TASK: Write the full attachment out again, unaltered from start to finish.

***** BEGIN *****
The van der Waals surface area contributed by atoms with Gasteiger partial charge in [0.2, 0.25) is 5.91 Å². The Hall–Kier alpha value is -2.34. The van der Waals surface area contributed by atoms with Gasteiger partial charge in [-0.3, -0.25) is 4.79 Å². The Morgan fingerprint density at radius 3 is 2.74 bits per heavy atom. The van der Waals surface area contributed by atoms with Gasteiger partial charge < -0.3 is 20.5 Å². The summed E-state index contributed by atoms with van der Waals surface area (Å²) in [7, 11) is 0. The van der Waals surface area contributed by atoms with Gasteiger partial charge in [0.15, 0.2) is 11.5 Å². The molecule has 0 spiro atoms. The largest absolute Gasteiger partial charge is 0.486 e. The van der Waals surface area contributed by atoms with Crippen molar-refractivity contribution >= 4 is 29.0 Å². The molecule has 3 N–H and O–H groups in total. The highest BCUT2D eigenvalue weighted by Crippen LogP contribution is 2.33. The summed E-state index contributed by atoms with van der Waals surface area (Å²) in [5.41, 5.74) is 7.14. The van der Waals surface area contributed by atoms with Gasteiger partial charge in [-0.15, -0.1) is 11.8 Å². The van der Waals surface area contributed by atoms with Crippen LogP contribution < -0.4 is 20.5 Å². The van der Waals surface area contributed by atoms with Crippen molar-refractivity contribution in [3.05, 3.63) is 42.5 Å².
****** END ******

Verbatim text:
The van der Waals surface area contributed by atoms with Gasteiger partial charge in [0.2, 0.25) is 5.91 Å². The Hall–Kier alpha value is -2.34. The van der Waals surface area contributed by atoms with Gasteiger partial charge in [-0.3, -0.25) is 4.79 Å². The Morgan fingerprint density at radius 3 is 2.74 bits per heavy atom. The van der Waals surface area contributed by atoms with Gasteiger partial charge < -0.3 is 20.5 Å². The summed E-state index contributed by atoms with van der Waals surface area (Å²) in [7, 11) is 0. The van der Waals surface area contributed by atoms with Gasteiger partial charge in [0.15, 0.2) is 11.5 Å². The molecule has 0 spiro atoms. The largest absolute Gasteiger partial charge is 0.486 e. The van der Waals surface area contributed by atoms with Crippen molar-refractivity contribution >= 4 is 29.0 Å². The molecule has 3 N–H and O–H groups in total. The highest BCUT2D eigenvalue weighted by Crippen LogP contribution is 2.33. The summed E-state index contributed by atoms with van der Waals surface area (Å²) in [5.41, 5.74) is 7.14. The van der Waals surface area contributed by atoms with Gasteiger partial charge in [-0.15, -0.1) is 11.8 Å². The van der Waals surface area contributed by atoms with Crippen LogP contribution < -0.4 is 20.5 Å². The van der Waals surface area contributed by atoms with Crippen molar-refractivity contribution in [3.05, 3.63) is 42.5 Å².